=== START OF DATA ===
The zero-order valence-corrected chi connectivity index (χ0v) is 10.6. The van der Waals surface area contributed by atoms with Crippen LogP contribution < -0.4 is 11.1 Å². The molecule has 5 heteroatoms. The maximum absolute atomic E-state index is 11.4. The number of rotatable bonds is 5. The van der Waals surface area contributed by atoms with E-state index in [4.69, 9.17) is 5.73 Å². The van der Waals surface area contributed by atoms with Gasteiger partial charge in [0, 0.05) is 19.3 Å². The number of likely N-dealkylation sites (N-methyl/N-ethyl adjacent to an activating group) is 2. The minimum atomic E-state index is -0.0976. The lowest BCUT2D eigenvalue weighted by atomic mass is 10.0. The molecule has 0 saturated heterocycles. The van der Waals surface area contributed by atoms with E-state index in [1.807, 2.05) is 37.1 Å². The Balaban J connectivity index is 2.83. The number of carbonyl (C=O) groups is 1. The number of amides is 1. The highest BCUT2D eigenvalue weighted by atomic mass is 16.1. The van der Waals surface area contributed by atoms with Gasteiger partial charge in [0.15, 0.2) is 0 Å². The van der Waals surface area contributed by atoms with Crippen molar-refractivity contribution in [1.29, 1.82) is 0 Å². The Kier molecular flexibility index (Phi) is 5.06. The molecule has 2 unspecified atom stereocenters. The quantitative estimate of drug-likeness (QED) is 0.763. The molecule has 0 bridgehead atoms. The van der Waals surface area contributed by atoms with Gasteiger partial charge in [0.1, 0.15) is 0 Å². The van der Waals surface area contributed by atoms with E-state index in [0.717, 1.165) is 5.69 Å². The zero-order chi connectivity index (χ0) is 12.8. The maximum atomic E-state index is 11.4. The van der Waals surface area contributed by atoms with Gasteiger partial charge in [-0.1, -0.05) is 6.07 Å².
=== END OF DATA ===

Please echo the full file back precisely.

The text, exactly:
The zero-order valence-corrected chi connectivity index (χ0v) is 10.6. The van der Waals surface area contributed by atoms with Crippen LogP contribution < -0.4 is 11.1 Å². The molecule has 5 heteroatoms. The maximum absolute atomic E-state index is 11.4. The number of rotatable bonds is 5. The van der Waals surface area contributed by atoms with E-state index in [4.69, 9.17) is 5.73 Å². The van der Waals surface area contributed by atoms with Gasteiger partial charge in [0, 0.05) is 19.3 Å². The number of likely N-dealkylation sites (N-methyl/N-ethyl adjacent to an activating group) is 2. The minimum atomic E-state index is -0.0976. The lowest BCUT2D eigenvalue weighted by atomic mass is 10.0. The molecule has 0 saturated heterocycles. The van der Waals surface area contributed by atoms with E-state index in [1.807, 2.05) is 37.1 Å². The Balaban J connectivity index is 2.83. The number of carbonyl (C=O) groups is 1. The number of amides is 1. The highest BCUT2D eigenvalue weighted by atomic mass is 16.1. The van der Waals surface area contributed by atoms with Gasteiger partial charge in [0.15, 0.2) is 0 Å². The van der Waals surface area contributed by atoms with Crippen molar-refractivity contribution in [1.29, 1.82) is 0 Å². The Kier molecular flexibility index (Phi) is 5.06. The molecule has 2 unspecified atom stereocenters. The quantitative estimate of drug-likeness (QED) is 0.763. The molecule has 0 bridgehead atoms. The van der Waals surface area contributed by atoms with Gasteiger partial charge in [0.1, 0.15) is 0 Å². The van der Waals surface area contributed by atoms with E-state index in [0.717, 1.165) is 5.69 Å². The zero-order chi connectivity index (χ0) is 12.8. The maximum atomic E-state index is 11.4. The van der Waals surface area contributed by atoms with Gasteiger partial charge in [-0.1, -0.05) is 6.07 Å².